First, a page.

19th Century, History, Indian, Intercession, Minnesota, Native Americans, State Government, war

Bishop Whipple

Rev. Henry Whipple

Rev. Henry Whipple


“Episcopal bishop Henry Whipple comes to Minnesota to “civilize” the Indians, but he also protests their mistreatment by the government.

When more than 300 Dakota are sentenced to death after the war of 1862, Whipple convinces President Lincoln to cut the number to 38.” *

Great Holy Spirit, thank you for Bishop Whipple and his heart to know and minister to Indians. There are so many trigger points between Native Americans and our society that seem apparent to us now: ethnocentrism, casinos, property rights, and hunting rights to name a few. Perhaps these same flash points may not have been so obvious then?

For example, the Bishop wants to “civilize” the Indians. Only You know what this meant to Whipple. He could have meant to Anglicize the Indians by teaching them about his culture, and underscoring the importance of a written language and education. He could have meant that we are civilized when we meet Jesus, and cease our rebellion against Him, ourselves, and others. He could have meant to turn them into good Anglo-American citizens.

Whatever his motive Lord, I simply am aware of these judgments and counter-judgments that cloud the relationship between Your Native peoples and the rest of Minnesotas’ inhabitants. Will You forgive ALL Minnesotans’ our judgments? Will You hack any bitter roots that were planted by Henry Whipple, the Episcopal church, or other believers in 1859? Will You create a new relationship between Dakota and Your bride, the Church?

Thank You for the mercy that was extended to the Dakotas by President Lincoln due to Whipple’s intervention. He stuck his neck out to save Native necks!  May we continue to honor the lives You have given us, and even love the lives of those who oppose us! We are so far from Your tolerance and forebearance! We so easily forget that we once were rebels and enemies of Your kingdom of kindness, but You loved us while we were still sinners. May we imitate Your mercy and justice in the state of Minnesota! May You cause us and uphold us to be just! Will You “civilize” our hearts, and intervene for us in our deepest sorrows?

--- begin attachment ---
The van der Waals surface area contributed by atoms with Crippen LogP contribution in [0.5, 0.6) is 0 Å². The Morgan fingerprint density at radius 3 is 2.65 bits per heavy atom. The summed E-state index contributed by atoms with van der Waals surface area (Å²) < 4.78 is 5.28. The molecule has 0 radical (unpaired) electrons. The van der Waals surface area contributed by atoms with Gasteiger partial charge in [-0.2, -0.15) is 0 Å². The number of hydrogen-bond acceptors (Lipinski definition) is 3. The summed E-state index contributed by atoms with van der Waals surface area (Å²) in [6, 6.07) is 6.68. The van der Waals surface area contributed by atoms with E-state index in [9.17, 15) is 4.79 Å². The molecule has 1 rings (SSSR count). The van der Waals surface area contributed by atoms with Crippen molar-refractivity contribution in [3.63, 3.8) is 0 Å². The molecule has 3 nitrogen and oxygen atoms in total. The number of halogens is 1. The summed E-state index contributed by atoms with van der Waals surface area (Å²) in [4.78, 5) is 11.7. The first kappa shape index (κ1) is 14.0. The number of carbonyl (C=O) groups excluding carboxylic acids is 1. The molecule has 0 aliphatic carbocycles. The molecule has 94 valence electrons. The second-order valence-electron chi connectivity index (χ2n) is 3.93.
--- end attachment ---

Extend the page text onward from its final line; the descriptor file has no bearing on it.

*P.T.H. cites timeline formerly at this URL: mnhs.org/about/dipity_timeline.htm
The Minnesota Historical Society Web site, http://www.mnhs.org , is fantastic! Check it out!



7 thoughts on “Bishop Whipple

  1. We should also pray for the hundreds of white settlers who were brutally murdered by the Sioux (some nailed to their doors) while their men were away fighting the Civil War. The war you speak of started with this massacre of innocents. History can be very complex. I really appreciate your efforts to pray about it.

    • Thanks for the comment! I didn’t know about those atrocities, but am not surprised. Revenge knows no color. Forgive my incomplete research? I’m just one guy trying to use an historical timeline as a point of meditation, and to practice a mindset of forgiveness.
      If you read through my blogs, I truly try to keep in mind that long-standing conflicts in history usually are the result of offense and counter offense cycles. Often, as much damage is done by righteous anger as by the original offense. What I mean is that it takes a tremendous toll on an individual, tribe, or nation to maintain an offense. A friend of mine was part of the Protestant/Catholic reconciliation in Northern Ireland from the Sixties through the Eighties. He found that one generation, though truly wronged and owed restitution, had to forgive to break the cycle. this is my heart too. Thank you for responding! By all means feel free to share and teach me. I only know SOME of the story.

      • I think it’s great what your doing and I agree with all you said but sometimes when the accent seems to be on only white atrocities it keeps a stereotype going (not your fault). The timeline should have mentioned what started the war which was the Indian massacre of whites (not so that everyone would hate Indians but to present a fair history). It seems a few young braves dared each other to kill a white man (if memory serves). When the older men of the tribe found out what they did they decided it would be a good idea to go on the offensive. Needless to say, there was already mistrust on both sides and I think the US government may have been late (as usual) sending annuities.

        You’re 100% right in saying that forgiveness (not reparations or paybacks) changes things. My issue with the current way we look at Indians is that we stereotype them a s noble and superior when as a Christian I see us all as equally flawed. Only when everyone humbles themselves can change happen.


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